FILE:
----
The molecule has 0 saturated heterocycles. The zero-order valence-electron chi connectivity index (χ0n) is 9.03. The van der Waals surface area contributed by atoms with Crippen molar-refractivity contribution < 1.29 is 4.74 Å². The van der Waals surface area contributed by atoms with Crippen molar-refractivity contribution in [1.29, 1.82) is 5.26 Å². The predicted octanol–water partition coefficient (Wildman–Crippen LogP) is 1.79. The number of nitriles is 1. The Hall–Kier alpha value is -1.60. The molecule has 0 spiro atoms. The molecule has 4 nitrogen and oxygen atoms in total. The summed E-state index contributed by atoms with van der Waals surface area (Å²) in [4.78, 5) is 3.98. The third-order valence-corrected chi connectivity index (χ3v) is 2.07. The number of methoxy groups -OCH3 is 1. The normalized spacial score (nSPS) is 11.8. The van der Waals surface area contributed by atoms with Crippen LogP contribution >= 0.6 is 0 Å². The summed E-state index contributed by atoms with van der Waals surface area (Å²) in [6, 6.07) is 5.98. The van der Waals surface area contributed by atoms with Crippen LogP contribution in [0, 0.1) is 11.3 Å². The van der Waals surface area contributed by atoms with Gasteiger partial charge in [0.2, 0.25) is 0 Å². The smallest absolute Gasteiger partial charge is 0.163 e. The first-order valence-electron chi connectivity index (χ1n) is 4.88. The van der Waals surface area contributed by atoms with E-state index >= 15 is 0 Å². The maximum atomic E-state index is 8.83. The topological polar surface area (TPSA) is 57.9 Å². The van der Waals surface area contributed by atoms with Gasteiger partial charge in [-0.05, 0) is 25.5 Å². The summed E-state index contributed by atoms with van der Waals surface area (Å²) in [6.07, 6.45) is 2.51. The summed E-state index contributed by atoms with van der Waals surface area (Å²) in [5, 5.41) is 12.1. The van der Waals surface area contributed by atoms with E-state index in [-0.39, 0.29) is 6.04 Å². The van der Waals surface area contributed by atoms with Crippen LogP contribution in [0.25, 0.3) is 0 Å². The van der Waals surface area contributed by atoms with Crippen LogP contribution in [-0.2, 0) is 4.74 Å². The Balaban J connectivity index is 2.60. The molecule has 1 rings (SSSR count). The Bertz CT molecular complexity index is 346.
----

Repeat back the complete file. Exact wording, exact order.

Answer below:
The molecule has 0 saturated heterocycles. The zero-order valence-electron chi connectivity index (χ0n) is 9.03. The van der Waals surface area contributed by atoms with Crippen molar-refractivity contribution < 1.29 is 4.74 Å². The van der Waals surface area contributed by atoms with Crippen molar-refractivity contribution in [1.29, 1.82) is 5.26 Å². The predicted octanol–water partition coefficient (Wildman–Crippen LogP) is 1.79. The number of nitriles is 1. The Hall–Kier alpha value is -1.60. The molecule has 0 spiro atoms. The molecule has 4 nitrogen and oxygen atoms in total. The summed E-state index contributed by atoms with van der Waals surface area (Å²) in [4.78, 5) is 3.98. The third-order valence-corrected chi connectivity index (χ3v) is 2.07. The number of methoxy groups -OCH3 is 1. The normalized spacial score (nSPS) is 11.8. The van der Waals surface area contributed by atoms with Crippen LogP contribution >= 0.6 is 0 Å². The summed E-state index contributed by atoms with van der Waals surface area (Å²) in [6, 6.07) is 5.98. The van der Waals surface area contributed by atoms with Crippen LogP contribution in [0, 0.1) is 11.3 Å². The van der Waals surface area contributed by atoms with Gasteiger partial charge in [0.2, 0.25) is 0 Å². The smallest absolute Gasteiger partial charge is 0.163 e. The first-order valence-electron chi connectivity index (χ1n) is 4.88. The van der Waals surface area contributed by atoms with E-state index >= 15 is 0 Å². The maximum atomic E-state index is 8.83. The topological polar surface area (TPSA) is 57.9 Å². The van der Waals surface area contributed by atoms with Gasteiger partial charge in [-0.05, 0) is 25.5 Å². The summed E-state index contributed by atoms with van der Waals surface area (Å²) in [6.07, 6.45) is 2.51. The summed E-state index contributed by atoms with van der Waals surface area (Å²) in [5, 5.41) is 12.1. The van der Waals surface area contributed by atoms with E-state index in [-0.39, 0.29) is 6.04 Å². The van der Waals surface area contributed by atoms with Crippen LogP contribution in [0.25, 0.3) is 0 Å². The van der Waals surface area contributed by atoms with Crippen LogP contribution in [-0.2, 0) is 4.74 Å². The Balaban J connectivity index is 2.60. The molecule has 1 rings (SSSR count). The Bertz CT molecular complexity index is 346.